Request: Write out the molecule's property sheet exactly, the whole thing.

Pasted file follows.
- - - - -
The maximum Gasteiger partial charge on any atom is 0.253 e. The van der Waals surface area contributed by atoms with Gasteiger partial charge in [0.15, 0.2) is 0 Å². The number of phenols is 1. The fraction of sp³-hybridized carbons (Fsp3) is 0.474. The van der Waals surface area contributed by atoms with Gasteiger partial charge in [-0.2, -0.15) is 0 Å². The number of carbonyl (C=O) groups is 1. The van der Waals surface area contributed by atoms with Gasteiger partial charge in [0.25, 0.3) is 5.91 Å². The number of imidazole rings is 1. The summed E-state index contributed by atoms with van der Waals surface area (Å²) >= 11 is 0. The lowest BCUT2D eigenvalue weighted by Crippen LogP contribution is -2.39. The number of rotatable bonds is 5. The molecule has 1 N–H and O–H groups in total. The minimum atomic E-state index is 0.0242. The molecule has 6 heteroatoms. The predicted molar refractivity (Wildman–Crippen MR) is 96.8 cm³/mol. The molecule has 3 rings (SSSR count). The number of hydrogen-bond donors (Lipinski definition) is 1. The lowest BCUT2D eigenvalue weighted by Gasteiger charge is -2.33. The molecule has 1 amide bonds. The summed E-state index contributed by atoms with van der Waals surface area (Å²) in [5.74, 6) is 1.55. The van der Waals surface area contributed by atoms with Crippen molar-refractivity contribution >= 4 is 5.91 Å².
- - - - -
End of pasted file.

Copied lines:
The maximum Gasteiger partial charge on any atom is 0.253 e. The van der Waals surface area contributed by atoms with Gasteiger partial charge in [0.15, 0.2) is 0 Å². The number of phenols is 1. The fraction of sp³-hybridized carbons (Fsp3) is 0.474. The van der Waals surface area contributed by atoms with Gasteiger partial charge in [-0.2, -0.15) is 0 Å². The number of carbonyl (C=O) groups is 1. The van der Waals surface area contributed by atoms with Gasteiger partial charge in [0.25, 0.3) is 5.91 Å². The number of imidazole rings is 1. The summed E-state index contributed by atoms with van der Waals surface area (Å²) >= 11 is 0. The lowest BCUT2D eigenvalue weighted by Crippen LogP contribution is -2.39. The number of rotatable bonds is 5. The molecule has 1 N–H and O–H groups in total. The minimum atomic E-state index is 0.0242. The molecule has 6 heteroatoms. The predicted molar refractivity (Wildman–Crippen MR) is 96.8 cm³/mol. The molecule has 3 rings (SSSR count). The number of hydrogen-bond donors (Lipinski definition) is 1. The lowest BCUT2D eigenvalue weighted by Gasteiger charge is -2.33. The molecule has 1 amide bonds. The summed E-state index contributed by atoms with van der Waals surface area (Å²) in [5.74, 6) is 1.55. The van der Waals surface area contributed by atoms with Crippen molar-refractivity contribution >= 4 is 5.91 Å².